text of the originals be approximated. Nearly two
thousand manuscripts of portions of the Old Tes-
tament are now in existence, none of them being
older than about 1,000 a.d. The most careful
examination of them has shown a variation in
about 150,000 passages, though nearly all the
differences are unimportant. While a supersti-
tious veneration of the letter strongly aided pre-


servation, there are indications that before the
text assumed its present form the versions in
other tongues show differences which cannot be
traced in any manuscript now in existence.

The writings which make up the New Testa-
ment had no such systematic copying as was done
by the older professional Scribes. Though so
much more recent than " The Law and the Proph-
ets," their variations are yet more numerous. Of
the fifteen hundred or more partial New Testa-
ment manuscripts now preserved, dating from the
fourth to the sixteenth century, the variations are
important and the original signatures of the au-
thors have been copied and re-copied indefinitely.
They are generally in Greek, though sometimes
accompanied by a Latin translation. Besides the
regular manuscripts before mentioned, early trans-
lations were made into the tongues of other coun-
tries where the Hebrew or Greek was not spoken.
Through careful comparison these have been use-
ful in confirming or correcting the differences
before noticed.

The version of the Bible called the Vulgate,
from the old Latin, was undertaken by Jerome at
the order of Pope Damasus in a.d. 382. In
the sixteenth century the Protestant and Roman


Catholic Churches took different courses as to
their chosen versions of the Bible. The Lutheran
party after considerable controversy settled upon
the pure and full biblical canon as is held by the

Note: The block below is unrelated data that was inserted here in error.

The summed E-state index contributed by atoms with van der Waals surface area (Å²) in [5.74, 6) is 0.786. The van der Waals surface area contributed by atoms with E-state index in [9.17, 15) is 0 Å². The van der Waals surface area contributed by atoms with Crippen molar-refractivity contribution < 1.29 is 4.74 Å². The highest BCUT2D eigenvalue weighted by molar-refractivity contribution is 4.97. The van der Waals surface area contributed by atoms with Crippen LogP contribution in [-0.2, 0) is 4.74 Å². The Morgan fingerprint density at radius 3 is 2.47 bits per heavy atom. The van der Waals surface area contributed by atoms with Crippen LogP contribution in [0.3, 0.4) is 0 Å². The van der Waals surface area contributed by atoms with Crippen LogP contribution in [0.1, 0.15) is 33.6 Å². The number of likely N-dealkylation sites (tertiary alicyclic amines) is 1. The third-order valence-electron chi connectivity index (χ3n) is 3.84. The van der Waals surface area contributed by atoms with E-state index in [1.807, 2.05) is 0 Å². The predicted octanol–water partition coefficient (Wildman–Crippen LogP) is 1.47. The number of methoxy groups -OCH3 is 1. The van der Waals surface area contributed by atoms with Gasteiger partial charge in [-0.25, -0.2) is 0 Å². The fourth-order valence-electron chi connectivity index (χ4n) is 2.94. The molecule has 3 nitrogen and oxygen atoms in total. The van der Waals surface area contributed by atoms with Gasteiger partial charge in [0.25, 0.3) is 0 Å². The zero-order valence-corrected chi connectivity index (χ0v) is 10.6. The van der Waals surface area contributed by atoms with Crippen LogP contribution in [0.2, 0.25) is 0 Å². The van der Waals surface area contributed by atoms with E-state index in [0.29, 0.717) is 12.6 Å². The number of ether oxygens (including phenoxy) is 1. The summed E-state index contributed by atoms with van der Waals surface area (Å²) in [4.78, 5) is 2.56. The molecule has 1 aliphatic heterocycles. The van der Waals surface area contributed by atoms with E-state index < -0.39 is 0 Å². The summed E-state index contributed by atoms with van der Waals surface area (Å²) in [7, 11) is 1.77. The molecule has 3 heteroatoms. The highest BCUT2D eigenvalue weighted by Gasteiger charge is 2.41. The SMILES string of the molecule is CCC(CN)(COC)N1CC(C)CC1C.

Protestants of to-day. The same held true of the
Swiss or Reformed party, and through them, and
by way of the Westminster Confession of Faith,
we have received our present body of sacred
Scripture. The Roman Catholic Church, in its
Council of Trent in a.d. 1545, adopted the Old
Testament Apocrypha as an integral part of the
Old Testament canon. In 1582 a New Testa-
ment was issued by the English Catholic Church
at Rheims, and the Old Testament in 1609 at
Douay, France. Before the latter publication, the
standard text had been fixed and proclaimed by
the Holy See. Several private revisions have
since been made by scholars in the Catholic
Church, but as the matter had been already offi-
cially settled they received no sanction.

The Gospels are not as much direct histories of
Jesus, as impressions, traditions, and ideals of him
which grew up after the close of his earthly career.
He left no manuscript, and so far as known no
directions or arrangements for the copying and
promulgation of his sayings. There was no logi-


cal motive for any effort toward their preservation
among his followers, for they expected his early
reappearance, the setting up of his kingly author-
ity, and the establishment of the national suprem-